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Bees at work (VIII): Bees living in a time of chaos

Have a beautiful first Tuesday of February, the month of love for many of us in the world. For us it has been a positive start, we are feeling much better. I went to do some laboratory tests prescribed by the doctor that is looking at my case, and it appeared that I did not have COVID19 last week. So let´s wait to know so I can confirm to you that the emergency was caused by the Pfizer booster side effects or if it is this latter reason and another one on top of it. Thank you for your prayers and your harmonious support feelings towards me. Just a tiny thought of your solidarity is priceless.

So let´s begin. Today it is our turn to write about the factors that are causing chaos to the bees, most other insects, mammals, and all the species on the planet. “Since the decade of 1980, commercial beekeepers in the USA noticed that it was increasingly difficult to keep honeybees alive through winter”(1). So, this industry has been preoccupied for 40 years! They have been searching for answers since then, and have fixed partially the problem, but not everything because the bees live in chaos that is beyond what the honey industry can do. The reasons that university professors, researchers, USDA (United States Department of Agriculture), consulting authorities, and other regulation specialists have listed are:

  1. Pathogens: With globalization the honeybee population has gone from local to global too. And bees that hold parasites or other pathogens travel to other countries with their own load of mites. When tracheal mites (Acarapsis Woodi) infect the apiaries, the loses could burden any beekeeper to an extreme of pushing him or her out of business. The tracheal mite affects the breathing tubes that carry oxygen inside the bee´s organism, and the bees may die, particularly when the temperatures go down. The varroa mites is an aggressive threat that attack the insect blood. In addition, the varroa mites are carriers who transfer other deadly viruses, as the deformed wing virus, to an edge in which bees can´t fly. The Varroa infestation is a plague that alters the colony equilibrium. Other plagues are the small hive beetles and wax moths. Just a bit more than a decade ago, the phenomenon known as Colony Collapse Disorder (CCD) also attacked the life of the adult bees and the colonies collapsed again.(2)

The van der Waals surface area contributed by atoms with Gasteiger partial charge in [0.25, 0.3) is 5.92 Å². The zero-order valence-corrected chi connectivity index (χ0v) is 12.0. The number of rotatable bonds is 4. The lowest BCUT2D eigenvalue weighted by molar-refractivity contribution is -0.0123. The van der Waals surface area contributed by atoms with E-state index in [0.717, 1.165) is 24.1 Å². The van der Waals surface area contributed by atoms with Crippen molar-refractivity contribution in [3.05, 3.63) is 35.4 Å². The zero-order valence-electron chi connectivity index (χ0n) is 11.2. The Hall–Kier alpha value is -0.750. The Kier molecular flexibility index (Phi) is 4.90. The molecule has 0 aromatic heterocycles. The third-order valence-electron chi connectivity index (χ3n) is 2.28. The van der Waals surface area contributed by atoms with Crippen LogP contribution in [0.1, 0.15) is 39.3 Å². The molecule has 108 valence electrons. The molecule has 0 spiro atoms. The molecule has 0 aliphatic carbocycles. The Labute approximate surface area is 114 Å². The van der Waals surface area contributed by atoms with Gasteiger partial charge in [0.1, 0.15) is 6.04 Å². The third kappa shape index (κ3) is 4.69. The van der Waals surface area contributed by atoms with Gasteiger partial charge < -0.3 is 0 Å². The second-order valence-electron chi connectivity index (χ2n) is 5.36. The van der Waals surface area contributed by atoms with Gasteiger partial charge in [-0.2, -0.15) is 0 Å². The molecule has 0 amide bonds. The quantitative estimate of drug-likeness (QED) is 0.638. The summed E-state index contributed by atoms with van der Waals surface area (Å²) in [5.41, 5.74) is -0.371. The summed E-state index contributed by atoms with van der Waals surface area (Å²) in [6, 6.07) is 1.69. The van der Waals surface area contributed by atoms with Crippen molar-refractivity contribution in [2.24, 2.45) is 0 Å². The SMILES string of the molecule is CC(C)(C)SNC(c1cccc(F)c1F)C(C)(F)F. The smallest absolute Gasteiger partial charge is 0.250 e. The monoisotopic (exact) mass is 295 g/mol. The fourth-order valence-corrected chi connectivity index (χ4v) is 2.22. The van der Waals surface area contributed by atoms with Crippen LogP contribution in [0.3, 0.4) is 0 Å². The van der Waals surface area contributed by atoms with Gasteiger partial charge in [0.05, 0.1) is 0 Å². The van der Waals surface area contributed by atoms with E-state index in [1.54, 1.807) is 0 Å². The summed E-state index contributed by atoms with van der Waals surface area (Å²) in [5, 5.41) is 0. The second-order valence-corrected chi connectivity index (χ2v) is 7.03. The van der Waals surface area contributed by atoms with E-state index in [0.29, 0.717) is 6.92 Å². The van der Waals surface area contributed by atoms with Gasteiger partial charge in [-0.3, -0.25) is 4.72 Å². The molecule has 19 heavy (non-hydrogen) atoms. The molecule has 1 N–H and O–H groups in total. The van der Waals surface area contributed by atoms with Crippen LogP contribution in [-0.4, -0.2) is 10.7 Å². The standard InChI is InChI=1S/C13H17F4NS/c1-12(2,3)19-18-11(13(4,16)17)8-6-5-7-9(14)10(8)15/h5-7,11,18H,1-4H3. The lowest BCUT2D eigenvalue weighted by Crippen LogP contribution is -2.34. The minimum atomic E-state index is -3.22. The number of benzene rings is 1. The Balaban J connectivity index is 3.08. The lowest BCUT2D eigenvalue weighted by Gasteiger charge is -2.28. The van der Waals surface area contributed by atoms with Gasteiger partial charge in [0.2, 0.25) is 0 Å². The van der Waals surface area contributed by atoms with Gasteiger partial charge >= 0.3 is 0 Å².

2. Diseases or Illnesses: These can be caused by bacteria, virus, or fungi. Bacteria such as European foulbrood (Melissococcus putonius) and American foulbrood (Paenibacillus larvae) outbreaks in honeybees in a way that destroys the larvae. This disease is highly contagious and transmissible through spores. While antibiotics have been used to control the plague, the spores may remain alive for a decade waiting for a host. Another honeybee bacterial pathogen, Serratia marcescens, causes lethal septicemia in adult honeybees, and potentially brood. Bacterial pathogens of native bees are largely undocumented but are as highly deadly as those that we have mentioned above. When we land into the fungi that attack honeybees, the Chalkbrood (Ascosphaera apis) is an important fungal pathogen of larval honeybees. Microsporidia are another highly specialized group of fungal parasites that are transmitted through infectious spores. In this group we can name three of them Nosema Apis, Nosema Ceranae, and Nosema Bombi. About the virus, the most complex and difficult for beekeepers is the deformed wing virus (DWV) which was explained above).(3)